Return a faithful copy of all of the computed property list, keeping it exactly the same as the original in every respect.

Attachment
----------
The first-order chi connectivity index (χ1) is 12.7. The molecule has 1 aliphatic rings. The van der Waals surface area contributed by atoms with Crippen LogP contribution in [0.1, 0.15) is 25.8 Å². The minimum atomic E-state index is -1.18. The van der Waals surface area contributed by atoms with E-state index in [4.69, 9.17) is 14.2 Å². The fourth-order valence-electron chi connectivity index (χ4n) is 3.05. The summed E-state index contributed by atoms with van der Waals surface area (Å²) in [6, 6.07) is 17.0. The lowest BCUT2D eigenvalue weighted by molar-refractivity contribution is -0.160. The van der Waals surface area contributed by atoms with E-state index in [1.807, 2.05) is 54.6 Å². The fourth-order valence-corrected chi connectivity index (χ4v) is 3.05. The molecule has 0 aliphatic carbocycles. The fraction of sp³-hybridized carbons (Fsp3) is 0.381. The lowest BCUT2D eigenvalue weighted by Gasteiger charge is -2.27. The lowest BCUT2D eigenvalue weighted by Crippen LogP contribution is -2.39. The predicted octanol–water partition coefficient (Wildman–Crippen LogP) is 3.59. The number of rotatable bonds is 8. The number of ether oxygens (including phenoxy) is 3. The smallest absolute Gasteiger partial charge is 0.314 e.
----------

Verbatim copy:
The first-order chi connectivity index (χ1) is 12.7. The molecule has 1 aliphatic rings. The van der Waals surface area contributed by atoms with Crippen LogP contribution in [0.1, 0.15) is 25.8 Å². The minimum atomic E-state index is -1.18. The van der Waals surface area contributed by atoms with E-state index in [4.69, 9.17) is 14.2 Å². The fourth-order valence-electron chi connectivity index (χ4n) is 3.05. The summed E-state index contributed by atoms with van der Waals surface area (Å²) in [6, 6.07) is 17.0. The lowest BCUT2D eigenvalue weighted by molar-refractivity contribution is -0.160. The van der Waals surface area contributed by atoms with E-state index in [1.807, 2.05) is 54.6 Å². The fourth-order valence-corrected chi connectivity index (χ4v) is 3.05. The molecule has 0 aliphatic carbocycles. The fraction of sp³-hybridized carbons (Fsp3) is 0.381. The lowest BCUT2D eigenvalue weighted by Gasteiger charge is -2.27. The lowest BCUT2D eigenvalue weighted by Crippen LogP contribution is -2.39. The predicted octanol–water partition coefficient (Wildman–Crippen LogP) is 3.59. The number of rotatable bonds is 8. The number of ether oxygens (including phenoxy) is 3. The smallest absolute Gasteiger partial charge is 0.314 e.